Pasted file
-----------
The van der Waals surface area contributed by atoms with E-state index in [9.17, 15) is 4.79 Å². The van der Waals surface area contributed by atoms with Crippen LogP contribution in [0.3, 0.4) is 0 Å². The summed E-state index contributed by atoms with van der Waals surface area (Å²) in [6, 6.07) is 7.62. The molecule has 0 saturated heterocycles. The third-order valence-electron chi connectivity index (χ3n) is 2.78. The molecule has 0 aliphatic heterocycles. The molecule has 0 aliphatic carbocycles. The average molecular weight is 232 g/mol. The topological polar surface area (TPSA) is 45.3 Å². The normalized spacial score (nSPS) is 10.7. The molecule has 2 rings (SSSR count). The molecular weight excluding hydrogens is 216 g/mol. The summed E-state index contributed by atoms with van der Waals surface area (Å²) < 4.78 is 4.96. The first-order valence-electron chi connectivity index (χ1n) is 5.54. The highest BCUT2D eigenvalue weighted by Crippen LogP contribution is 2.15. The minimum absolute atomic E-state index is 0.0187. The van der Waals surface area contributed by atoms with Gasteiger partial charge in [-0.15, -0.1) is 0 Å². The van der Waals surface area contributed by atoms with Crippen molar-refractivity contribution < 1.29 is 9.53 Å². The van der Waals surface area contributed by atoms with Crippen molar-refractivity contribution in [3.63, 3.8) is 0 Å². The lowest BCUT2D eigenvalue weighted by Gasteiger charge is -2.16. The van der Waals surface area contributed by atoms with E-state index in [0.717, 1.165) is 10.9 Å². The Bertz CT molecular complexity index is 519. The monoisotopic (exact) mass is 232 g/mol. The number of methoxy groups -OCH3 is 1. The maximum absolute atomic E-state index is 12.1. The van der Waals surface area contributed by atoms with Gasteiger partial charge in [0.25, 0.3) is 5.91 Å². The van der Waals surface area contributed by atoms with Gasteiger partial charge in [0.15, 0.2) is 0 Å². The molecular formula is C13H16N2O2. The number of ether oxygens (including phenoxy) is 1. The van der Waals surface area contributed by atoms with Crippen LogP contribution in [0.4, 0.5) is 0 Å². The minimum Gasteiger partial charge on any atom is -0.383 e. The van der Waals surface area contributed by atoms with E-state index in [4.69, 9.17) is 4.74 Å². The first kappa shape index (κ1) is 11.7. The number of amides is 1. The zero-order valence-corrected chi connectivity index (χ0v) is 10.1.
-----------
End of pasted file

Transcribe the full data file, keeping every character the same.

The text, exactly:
The van der Waals surface area contributed by atoms with E-state index in [9.17, 15) is 4.79 Å². The van der Waals surface area contributed by atoms with Crippen LogP contribution in [0.3, 0.4) is 0 Å². The summed E-state index contributed by atoms with van der Waals surface area (Å²) in [6, 6.07) is 7.62. The molecule has 0 saturated heterocycles. The third-order valence-electron chi connectivity index (χ3n) is 2.78. The molecule has 0 aliphatic heterocycles. The molecule has 0 aliphatic carbocycles. The average molecular weight is 232 g/mol. The topological polar surface area (TPSA) is 45.3 Å². The normalized spacial score (nSPS) is 10.7. The molecule has 2 rings (SSSR count). The molecular weight excluding hydrogens is 216 g/mol. The summed E-state index contributed by atoms with van der Waals surface area (Å²) < 4.78 is 4.96. The first-order valence-electron chi connectivity index (χ1n) is 5.54. The highest BCUT2D eigenvalue weighted by Crippen LogP contribution is 2.15. The minimum absolute atomic E-state index is 0.0187. The van der Waals surface area contributed by atoms with Gasteiger partial charge in [-0.15, -0.1) is 0 Å². The van der Waals surface area contributed by atoms with Crippen molar-refractivity contribution < 1.29 is 9.53 Å². The van der Waals surface area contributed by atoms with Crippen molar-refractivity contribution in [3.63, 3.8) is 0 Å². The lowest BCUT2D eigenvalue weighted by Gasteiger charge is -2.16. The van der Waals surface area contributed by atoms with E-state index in [0.717, 1.165) is 10.9 Å². The Bertz CT molecular complexity index is 519. The monoisotopic (exact) mass is 232 g/mol. The number of methoxy groups -OCH3 is 1. The maximum absolute atomic E-state index is 12.1. The van der Waals surface area contributed by atoms with Gasteiger partial charge in [0.25, 0.3) is 5.91 Å². The van der Waals surface area contributed by atoms with Gasteiger partial charge in [0.15, 0.2) is 0 Å². The molecular formula is C13H16N2O2. The number of ether oxygens (including phenoxy) is 1. The van der Waals surface area contributed by atoms with Crippen LogP contribution in [0.4, 0.5) is 0 Å². The minimum Gasteiger partial charge on any atom is -0.383 e. The van der Waals surface area contributed by atoms with E-state index in [4.69, 9.17) is 4.74 Å². The first kappa shape index (κ1) is 11.7. The number of amides is 1. The zero-order valence-corrected chi connectivity index (χ0v) is 10.1.